Shapefile Table is a database explorer/editor that shows
the attributes for all the shapefile objects in a layer. Use
it to search for a particular shapefile based on an attribute
value. The tool is also extremely useful for updating or changing
attribute values as elaborated below. The window can be made
full-screen for easy editing of large tables.
change a field value, check the Edit Table box. Navigate
to the field you want to change, and use the backspace key
to delete a value before typing in a new value. The changes
are immediately saved to the shapefile attribute table.
Fields: Acres or Hectares
Fields: Feet, Miles, or Meters
Coordinate Fields: X or Y
If the shapefile attribute
table does not already contain fields with the above
names, but you would like to add the data, then follow
1. Select the Layer.
2. Start Editing (right-click the work area and choose
3. Click the Attributes Tool (the
in the toolbar).
4. Click on the shape with the Attributes Tool. The
attribute table (data dictionary) opens.
5. Right-click the UID column. Choose "Add Field".
Type in ACRES, HECTARES, FEET, MILES, METERS, or (for
points objects only) X or Y as the field name and
designate the field as a number.
6. Stop editing and save changes.
Next, click "Show Shapefile Table" either
from the Layers menu or by right-clicking the layer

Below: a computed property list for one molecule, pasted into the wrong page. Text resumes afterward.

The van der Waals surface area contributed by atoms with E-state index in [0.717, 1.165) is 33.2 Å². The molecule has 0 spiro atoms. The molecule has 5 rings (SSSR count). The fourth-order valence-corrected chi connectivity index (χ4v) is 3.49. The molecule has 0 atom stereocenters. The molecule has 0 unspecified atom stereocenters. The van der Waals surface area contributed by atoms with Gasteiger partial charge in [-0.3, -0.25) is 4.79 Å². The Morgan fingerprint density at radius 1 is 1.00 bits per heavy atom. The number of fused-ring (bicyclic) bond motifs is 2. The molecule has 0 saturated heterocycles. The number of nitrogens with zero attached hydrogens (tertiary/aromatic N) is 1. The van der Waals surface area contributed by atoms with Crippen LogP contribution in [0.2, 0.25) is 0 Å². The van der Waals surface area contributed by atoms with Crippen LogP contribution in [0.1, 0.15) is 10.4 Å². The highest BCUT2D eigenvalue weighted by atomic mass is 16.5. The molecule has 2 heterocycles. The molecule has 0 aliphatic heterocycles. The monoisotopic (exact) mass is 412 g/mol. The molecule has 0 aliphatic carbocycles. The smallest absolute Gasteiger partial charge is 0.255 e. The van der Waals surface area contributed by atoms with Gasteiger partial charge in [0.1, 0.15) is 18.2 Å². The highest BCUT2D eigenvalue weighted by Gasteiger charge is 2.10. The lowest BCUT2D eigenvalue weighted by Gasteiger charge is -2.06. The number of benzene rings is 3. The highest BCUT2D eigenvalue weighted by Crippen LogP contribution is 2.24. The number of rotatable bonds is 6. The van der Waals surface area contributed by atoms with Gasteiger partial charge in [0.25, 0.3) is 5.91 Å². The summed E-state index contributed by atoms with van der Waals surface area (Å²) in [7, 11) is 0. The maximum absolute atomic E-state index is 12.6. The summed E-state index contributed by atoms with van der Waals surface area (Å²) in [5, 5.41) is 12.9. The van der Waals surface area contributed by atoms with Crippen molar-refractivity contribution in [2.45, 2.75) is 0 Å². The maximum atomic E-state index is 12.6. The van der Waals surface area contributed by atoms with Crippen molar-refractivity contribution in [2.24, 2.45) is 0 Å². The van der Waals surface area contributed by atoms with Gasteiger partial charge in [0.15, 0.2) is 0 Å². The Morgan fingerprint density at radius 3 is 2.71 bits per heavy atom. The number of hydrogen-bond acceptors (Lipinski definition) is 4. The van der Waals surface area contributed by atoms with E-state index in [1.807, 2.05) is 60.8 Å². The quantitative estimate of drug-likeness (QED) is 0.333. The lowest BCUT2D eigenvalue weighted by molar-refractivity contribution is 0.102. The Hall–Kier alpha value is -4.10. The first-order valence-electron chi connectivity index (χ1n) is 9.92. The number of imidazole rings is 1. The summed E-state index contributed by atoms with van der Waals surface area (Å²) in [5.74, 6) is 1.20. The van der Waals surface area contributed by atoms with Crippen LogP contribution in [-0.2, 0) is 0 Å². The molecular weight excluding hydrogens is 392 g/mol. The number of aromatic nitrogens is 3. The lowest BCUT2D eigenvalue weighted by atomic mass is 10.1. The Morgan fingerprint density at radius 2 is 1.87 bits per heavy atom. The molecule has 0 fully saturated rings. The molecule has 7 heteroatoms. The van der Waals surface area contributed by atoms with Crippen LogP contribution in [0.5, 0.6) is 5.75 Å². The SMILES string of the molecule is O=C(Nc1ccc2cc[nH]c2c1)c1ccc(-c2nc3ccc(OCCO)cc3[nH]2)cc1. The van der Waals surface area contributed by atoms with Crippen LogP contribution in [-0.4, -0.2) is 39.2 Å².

name. Initially, the new ACRES, HECTARES, FEET, MILES,
METERS, X or Y columns are empty. Click Selection/Select
All. Click Table/Update Shapes Measurements
Fields. The new field values will then be filled
the "Populate" button to change the contents
of Text Fields with whatever text you type into the Search/Populate
text box. In the example above, all the Layer values have
been renamed "PLSS_Section".
the Selection > Copy Selection to Clipboard
command on the Shapefile Table dialog will copy the selected
records to the clipboard in tab delimited format. This
format can be pasted into Excel.
Filter checkbox on the Shapefile Table dialog will filter
the table for the value in the input box for the selected
field. For example, to locate all records with an ACRES
value of 640, type 640 in the Search field, then Search
with Filter enabled.
filtered records can be highlighted (selected) on the
map with the Selection/Update Selection to Shapefile menu
command. This can be very useful in tandem with the main